Sub committee Members:
To maintain and improve the infrastructure of Nature's Valley with special emphasis on the rectification of ground water pollution.
To improve the quality of roads.
To prepare a plan for the rectification of pollution problems.
To prepare a plan for the upgrading and repair to Nature's Valley roads.
Waste water is difficult to manage in such an environment and where properties are in low lying areas, such as Forest Drive, the problem becomes even more difficult.
The tarred roads in Nature's Valley are being eroded and broken away by a number of factors like passing vehicles driving off the road and chipping away on the verges as well as the roads becoming water logged and breaking up when it rains.
CopyRightę2003-2008 Prepared maintained by C.P.S. 1 - 081109 NatVals
THE SETTING:- Sewage disposal options for Nature’s Valley
Basically Nature's Valley does not flush like other towns because of what surrounds us:
National Park, steep mountain slopes covered in pristine indigenous forest and fynbos, the lagoon, a beautiful beach and the sea. Having all this beauty so close and surrounding us, means that our township has no room in the Valley for a 'sewerage farm' like most other towns.
And to pump it out of the Valley, will require a pipeline through pristine forest, three pump stations going up the mountain, each with an emergency holding reservoir, power lines to these, also access/service routes.
Then there is the high capital and running costs of a system which must cater for more than 2000 people in season and less that a tenth of that for most of the year.
Before we consider this route, we (and SANParks whose permission would be required), must surely ask: "Is there no other solution? Does the need justify the means?" So, we must look at alternatives.
Septic tank / soak away systems have been the standard system in NV for many years. They may seem dated, but it is recorded on the Internet that 60 million people in the United States depend on them.
Two-thirds of the Valley has deep sand and a water table deep enough below the surface for soakaways to operate well at virtually no running cost, especially if you stick to a few simple rules.
Rules such as not killing the organisms that do the work down there with Jik , cigarette stubs, or other poison.
Some owners even get away with a system designed for a little cottage with one bathroom long after they had doubled the number of bedrooms and trebled the bathrooms.
But the question was whether “sepsoaks” pollute the environment. Some people are concerned about this; others say that our vegetation and the subsurface environment can cope with what is, after all, strictly household effluent only.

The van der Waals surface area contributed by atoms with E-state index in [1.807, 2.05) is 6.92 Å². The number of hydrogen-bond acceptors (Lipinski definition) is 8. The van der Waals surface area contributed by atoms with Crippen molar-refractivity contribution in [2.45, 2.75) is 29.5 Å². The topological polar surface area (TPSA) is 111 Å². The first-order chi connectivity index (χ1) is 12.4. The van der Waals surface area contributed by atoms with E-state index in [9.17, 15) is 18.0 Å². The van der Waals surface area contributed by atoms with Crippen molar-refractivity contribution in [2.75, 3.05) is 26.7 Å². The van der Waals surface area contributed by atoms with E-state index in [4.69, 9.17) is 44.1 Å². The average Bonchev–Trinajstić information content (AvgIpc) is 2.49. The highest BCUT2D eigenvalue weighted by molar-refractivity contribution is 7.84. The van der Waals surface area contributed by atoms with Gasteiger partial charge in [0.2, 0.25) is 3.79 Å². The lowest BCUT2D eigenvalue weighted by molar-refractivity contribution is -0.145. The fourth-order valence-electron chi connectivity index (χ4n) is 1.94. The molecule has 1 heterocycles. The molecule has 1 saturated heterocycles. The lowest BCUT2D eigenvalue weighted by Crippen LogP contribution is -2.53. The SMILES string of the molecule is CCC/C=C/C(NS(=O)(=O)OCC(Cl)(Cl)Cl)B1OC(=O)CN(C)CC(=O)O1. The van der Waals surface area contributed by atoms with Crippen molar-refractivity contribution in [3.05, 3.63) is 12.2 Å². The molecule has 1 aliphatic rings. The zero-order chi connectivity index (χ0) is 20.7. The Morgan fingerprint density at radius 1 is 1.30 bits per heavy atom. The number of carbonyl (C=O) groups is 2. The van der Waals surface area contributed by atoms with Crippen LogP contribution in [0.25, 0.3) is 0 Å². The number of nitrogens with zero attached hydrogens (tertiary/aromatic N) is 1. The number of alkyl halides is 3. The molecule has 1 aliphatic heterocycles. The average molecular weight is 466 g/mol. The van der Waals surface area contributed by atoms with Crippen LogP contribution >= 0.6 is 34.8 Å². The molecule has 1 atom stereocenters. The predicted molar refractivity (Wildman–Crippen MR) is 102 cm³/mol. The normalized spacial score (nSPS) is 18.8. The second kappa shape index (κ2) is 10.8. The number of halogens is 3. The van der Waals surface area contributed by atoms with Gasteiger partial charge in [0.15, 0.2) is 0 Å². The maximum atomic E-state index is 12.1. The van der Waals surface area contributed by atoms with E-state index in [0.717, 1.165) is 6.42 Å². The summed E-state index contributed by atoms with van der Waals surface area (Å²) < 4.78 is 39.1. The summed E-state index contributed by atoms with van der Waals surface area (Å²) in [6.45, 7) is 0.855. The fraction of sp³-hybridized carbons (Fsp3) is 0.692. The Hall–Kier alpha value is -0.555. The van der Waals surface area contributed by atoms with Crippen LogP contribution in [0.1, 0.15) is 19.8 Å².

There are no industries, even upstream of us. But we need to base our decisions on fact.
Ongoing sampling by the municipality of bore holes drilled towards the lagoon end of town in 1998, contradicts the notion that this system leads to a build-up of groundwater pollution.
At our request nine additional sampling wells were recently installed to cover the rest of NV, so. we shall soon have analytical data for the full length of NV on which to base decisions.
Next, conservancy tanks. They present us with an option in areas where soakaways cannot work due to clay and/or a high water table.
In such areas they have played an essential role to stop sewage-polluted water from entering the storm water drain and from there, the lagoon.
But many have been installed in areas where new evidence may show they are not essential.
Conservancy tanks are unfortunately costly, unpleasant and the municipality is hard pressed to service them during peak periods. During season outside contractors are reported to have charged RI 800 per tanker per hour to help out.
Yes, we can benefit from new technology. Much of the necessary basic biological, chemical, engineering, and earth science expertise to identify and evaluate options, are available amongst NV owners.
We have added to our knowledge from relevant reports, visits to installations, the Internet, equipment suppliers and by studying local conditions. Space does not allow a review of the results here, but a five-page summary is available from your NVRA office for those who are interested in more detail.
Outside specialist consultants have played an important part and will do so in future, but owners have the benefit of an intimate knowledge of local conditions to contribute. With this in mind, a Joint Steering Committee was set up between the Bitou Municipality and ourselves to find the best way to dispose of our sewage.
The committee has been meeting at regular intervals since the beginning of 2004.
A good working relationship has been established and appreciable progress has been made.
Our objective is to arrive at firm recommendations by November 2004.
We do not want to pre-empt the outcome, except to say that the recommendation may include a combination of various sub-options and that impact studies as well as the implementation cost are likely to dictate that implementation will take place in phases spread over two or more financial years, commencing in 2005-2006.
Look for more information in the next Newsletter and at the AGM.